Google's Gmail servers crashed around the world Tuesday morning leaving millions unable to access their accounts.
Google paid out $1.61 million in the last three months of 2010 to lobby Congress on issues such as patents, online advertising, cybersecurity, nuclear energy, international freedom of speech, antitrust issues, tax relief, telecommunications and cloud computing. In contrast, Facebook paid out a mere $130,000 for fighting Internet access restriction by foreign governments.
So why so much in comparison to its Silicon Valley neighbors? First off, Google is considered a big company in Silicon Valley. It's also public and worth around $193 billion. Facebook is still private and valued around $50 billion, said Dan Martin, a Google spokesman in Washington D.C. .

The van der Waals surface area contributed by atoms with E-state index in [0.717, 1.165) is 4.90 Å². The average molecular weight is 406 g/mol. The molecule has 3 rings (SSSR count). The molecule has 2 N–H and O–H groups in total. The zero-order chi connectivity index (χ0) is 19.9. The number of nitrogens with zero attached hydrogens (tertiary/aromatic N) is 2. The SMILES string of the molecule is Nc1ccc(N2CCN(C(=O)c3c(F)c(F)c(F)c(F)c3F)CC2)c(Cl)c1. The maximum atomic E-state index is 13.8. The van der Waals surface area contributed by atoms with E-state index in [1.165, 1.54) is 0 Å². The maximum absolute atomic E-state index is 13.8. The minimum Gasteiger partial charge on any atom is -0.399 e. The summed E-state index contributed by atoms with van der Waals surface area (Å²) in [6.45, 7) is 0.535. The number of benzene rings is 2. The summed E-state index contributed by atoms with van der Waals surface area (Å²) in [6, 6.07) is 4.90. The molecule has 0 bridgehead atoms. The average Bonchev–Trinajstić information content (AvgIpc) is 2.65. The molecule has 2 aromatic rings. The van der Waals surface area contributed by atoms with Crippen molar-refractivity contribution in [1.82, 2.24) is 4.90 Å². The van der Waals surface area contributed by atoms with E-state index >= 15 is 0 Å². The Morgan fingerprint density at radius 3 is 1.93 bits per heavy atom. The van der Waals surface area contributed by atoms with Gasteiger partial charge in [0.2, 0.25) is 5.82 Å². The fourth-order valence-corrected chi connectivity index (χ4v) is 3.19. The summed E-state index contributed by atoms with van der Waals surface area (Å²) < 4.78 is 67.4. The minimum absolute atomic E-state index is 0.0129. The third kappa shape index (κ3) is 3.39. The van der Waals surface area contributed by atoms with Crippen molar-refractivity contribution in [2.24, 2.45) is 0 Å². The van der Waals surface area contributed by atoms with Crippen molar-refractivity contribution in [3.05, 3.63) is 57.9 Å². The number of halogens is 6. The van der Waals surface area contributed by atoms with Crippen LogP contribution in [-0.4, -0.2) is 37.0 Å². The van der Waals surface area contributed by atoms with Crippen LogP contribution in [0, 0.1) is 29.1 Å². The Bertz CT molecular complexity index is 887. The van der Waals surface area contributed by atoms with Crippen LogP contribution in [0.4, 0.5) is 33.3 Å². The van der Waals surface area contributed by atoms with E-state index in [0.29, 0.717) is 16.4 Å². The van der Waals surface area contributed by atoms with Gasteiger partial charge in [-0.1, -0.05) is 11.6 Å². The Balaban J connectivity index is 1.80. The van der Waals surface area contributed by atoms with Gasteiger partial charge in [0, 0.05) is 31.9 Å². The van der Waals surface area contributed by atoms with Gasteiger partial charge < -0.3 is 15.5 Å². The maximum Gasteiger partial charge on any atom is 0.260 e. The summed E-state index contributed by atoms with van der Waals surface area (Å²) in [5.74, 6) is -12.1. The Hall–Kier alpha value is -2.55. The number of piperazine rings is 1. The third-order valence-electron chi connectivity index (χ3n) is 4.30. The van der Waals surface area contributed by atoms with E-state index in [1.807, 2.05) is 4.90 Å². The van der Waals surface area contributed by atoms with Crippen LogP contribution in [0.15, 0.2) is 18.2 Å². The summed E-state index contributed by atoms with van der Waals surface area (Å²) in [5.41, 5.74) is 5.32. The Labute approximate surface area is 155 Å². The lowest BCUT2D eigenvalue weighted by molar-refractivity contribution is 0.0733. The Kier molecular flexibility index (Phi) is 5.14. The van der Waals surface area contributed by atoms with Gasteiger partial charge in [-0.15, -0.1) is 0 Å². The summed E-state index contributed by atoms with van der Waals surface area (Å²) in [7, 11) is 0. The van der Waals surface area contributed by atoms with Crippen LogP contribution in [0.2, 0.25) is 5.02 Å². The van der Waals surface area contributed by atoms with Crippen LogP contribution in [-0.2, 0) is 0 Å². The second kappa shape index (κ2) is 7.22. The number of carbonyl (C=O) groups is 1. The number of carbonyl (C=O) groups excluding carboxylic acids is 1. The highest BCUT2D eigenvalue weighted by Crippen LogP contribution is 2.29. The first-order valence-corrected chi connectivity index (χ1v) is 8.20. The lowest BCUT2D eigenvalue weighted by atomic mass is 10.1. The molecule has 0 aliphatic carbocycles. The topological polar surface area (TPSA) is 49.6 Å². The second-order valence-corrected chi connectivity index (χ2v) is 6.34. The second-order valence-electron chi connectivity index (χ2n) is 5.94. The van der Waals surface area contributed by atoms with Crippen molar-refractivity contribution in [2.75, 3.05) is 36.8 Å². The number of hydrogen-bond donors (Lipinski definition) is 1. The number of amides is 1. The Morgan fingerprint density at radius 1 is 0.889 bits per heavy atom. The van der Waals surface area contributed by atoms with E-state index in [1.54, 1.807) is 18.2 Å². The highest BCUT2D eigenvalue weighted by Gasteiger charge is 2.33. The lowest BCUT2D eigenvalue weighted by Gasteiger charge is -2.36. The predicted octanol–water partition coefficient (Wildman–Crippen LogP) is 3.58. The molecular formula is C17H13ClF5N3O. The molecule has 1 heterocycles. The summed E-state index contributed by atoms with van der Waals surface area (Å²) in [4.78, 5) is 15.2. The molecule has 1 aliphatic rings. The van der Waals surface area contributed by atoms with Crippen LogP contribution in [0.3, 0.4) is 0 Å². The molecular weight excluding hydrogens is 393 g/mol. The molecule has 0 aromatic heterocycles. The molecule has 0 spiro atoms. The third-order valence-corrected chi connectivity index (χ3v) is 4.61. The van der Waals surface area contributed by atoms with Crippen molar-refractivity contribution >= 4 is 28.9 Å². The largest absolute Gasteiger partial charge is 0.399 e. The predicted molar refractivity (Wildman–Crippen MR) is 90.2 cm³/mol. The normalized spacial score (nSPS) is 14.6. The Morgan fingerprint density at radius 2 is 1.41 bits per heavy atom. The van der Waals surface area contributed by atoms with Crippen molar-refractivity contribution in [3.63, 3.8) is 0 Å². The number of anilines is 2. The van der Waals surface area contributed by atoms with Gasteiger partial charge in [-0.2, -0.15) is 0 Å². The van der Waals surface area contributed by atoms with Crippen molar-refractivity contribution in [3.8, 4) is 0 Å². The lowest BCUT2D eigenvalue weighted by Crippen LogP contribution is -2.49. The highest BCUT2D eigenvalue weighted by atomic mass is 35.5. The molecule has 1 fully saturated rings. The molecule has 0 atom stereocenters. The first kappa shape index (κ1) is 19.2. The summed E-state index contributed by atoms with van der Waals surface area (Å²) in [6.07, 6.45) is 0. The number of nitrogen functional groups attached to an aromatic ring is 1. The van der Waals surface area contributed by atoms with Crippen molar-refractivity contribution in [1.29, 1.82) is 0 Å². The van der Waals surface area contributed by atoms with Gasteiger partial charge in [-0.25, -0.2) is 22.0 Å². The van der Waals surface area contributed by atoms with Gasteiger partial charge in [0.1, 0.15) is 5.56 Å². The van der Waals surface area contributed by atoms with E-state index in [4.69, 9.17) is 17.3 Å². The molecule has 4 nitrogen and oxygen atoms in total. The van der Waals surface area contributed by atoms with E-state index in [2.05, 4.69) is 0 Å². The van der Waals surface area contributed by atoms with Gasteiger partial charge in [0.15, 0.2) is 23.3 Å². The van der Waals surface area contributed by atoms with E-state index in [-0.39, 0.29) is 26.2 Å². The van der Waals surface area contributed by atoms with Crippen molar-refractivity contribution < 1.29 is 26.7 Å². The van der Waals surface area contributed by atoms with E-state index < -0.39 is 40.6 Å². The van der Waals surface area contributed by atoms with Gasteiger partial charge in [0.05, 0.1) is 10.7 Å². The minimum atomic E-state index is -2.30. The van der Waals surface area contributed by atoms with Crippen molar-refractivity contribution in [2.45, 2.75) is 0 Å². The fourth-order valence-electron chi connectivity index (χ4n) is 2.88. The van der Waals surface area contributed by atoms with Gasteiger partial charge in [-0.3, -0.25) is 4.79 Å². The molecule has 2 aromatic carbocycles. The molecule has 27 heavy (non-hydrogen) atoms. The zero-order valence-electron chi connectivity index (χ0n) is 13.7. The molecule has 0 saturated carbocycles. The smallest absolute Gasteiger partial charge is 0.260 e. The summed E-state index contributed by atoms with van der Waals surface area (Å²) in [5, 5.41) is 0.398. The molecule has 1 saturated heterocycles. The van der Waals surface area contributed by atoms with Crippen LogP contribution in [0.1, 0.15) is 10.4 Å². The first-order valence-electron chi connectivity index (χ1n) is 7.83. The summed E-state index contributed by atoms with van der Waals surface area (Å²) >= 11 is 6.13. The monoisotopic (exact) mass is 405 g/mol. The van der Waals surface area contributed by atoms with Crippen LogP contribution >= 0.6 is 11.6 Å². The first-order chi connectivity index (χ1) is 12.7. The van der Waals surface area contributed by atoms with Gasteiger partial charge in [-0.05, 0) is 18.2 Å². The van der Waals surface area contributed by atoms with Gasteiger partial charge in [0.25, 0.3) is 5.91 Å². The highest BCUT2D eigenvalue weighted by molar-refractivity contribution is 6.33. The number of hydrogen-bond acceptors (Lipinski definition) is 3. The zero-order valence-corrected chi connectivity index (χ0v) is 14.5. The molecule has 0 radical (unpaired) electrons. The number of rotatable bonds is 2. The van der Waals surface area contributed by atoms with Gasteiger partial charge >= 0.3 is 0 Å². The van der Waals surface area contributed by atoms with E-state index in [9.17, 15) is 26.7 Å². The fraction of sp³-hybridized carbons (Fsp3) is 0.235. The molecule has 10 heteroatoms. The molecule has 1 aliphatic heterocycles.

"Technology has become a bigger part of our lives," he said. "We wanted our company and our users to have a voice in Washington to explain our issues and our position."
Martin also mentioned that other companies, such as Comcast, spent $5 million lobbying the government from October to December 2010, almost the same as Google's yearly lobbying budget of $5.2 million. General Electric was the biggest company spender in 2010 with $39.3 million.
Still, Apple, a company valued at $300 billion, spent only $440,000 courting politicians about -- surprise! -- patents.
But to put it more in perspective, Google is also fighting several battles, including a government probe on its $700 million purchase of ITA Software and being dogged by antitrust issues and accusations from privacy groups and state attorney generals. Sometimes being a large company comes with expensive growing pains.